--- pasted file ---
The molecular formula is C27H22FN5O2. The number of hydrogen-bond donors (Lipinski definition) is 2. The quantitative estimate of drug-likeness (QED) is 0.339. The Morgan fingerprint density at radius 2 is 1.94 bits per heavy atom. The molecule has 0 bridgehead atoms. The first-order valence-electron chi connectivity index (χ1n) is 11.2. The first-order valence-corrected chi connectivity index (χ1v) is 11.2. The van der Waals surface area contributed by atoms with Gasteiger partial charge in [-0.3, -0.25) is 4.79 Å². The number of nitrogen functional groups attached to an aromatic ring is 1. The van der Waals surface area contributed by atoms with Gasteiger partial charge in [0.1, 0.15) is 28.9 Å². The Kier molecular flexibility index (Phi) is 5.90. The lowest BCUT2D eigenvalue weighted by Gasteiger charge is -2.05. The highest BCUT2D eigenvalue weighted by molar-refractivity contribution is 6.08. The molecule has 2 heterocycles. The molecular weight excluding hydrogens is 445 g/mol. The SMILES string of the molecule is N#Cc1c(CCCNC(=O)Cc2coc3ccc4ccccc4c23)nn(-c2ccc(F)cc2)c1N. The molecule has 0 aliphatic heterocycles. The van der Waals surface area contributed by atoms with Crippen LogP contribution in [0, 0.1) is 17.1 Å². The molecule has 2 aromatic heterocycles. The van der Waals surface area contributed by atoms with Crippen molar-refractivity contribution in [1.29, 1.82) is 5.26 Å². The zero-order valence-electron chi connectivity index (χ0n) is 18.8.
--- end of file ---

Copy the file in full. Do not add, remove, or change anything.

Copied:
The molecular formula is C27H22FN5O2. The number of hydrogen-bond donors (Lipinski definition) is 2. The quantitative estimate of drug-likeness (QED) is 0.339. The Morgan fingerprint density at radius 2 is 1.94 bits per heavy atom. The molecule has 0 bridgehead atoms. The first-order valence-electron chi connectivity index (χ1n) is 11.2. The first-order valence-corrected chi connectivity index (χ1v) is 11.2. The van der Waals surface area contributed by atoms with Gasteiger partial charge in [-0.3, -0.25) is 4.79 Å². The number of nitrogen functional groups attached to an aromatic ring is 1. The van der Waals surface area contributed by atoms with Gasteiger partial charge in [0.1, 0.15) is 28.9 Å². The Kier molecular flexibility index (Phi) is 5.90. The lowest BCUT2D eigenvalue weighted by Gasteiger charge is -2.05. The highest BCUT2D eigenvalue weighted by molar-refractivity contribution is 6.08. The molecule has 2 heterocycles. The molecular weight excluding hydrogens is 445 g/mol. The SMILES string of the molecule is N#Cc1c(CCCNC(=O)Cc2coc3ccc4ccccc4c23)nn(-c2ccc(F)cc2)c1N. The molecule has 0 aliphatic heterocycles. The van der Waals surface area contributed by atoms with Crippen LogP contribution in [0, 0.1) is 17.1 Å². The molecule has 2 aromatic heterocycles. The van der Waals surface area contributed by atoms with Crippen molar-refractivity contribution in [1.29, 1.82) is 5.26 Å². The zero-order valence-electron chi connectivity index (χ0n) is 18.8.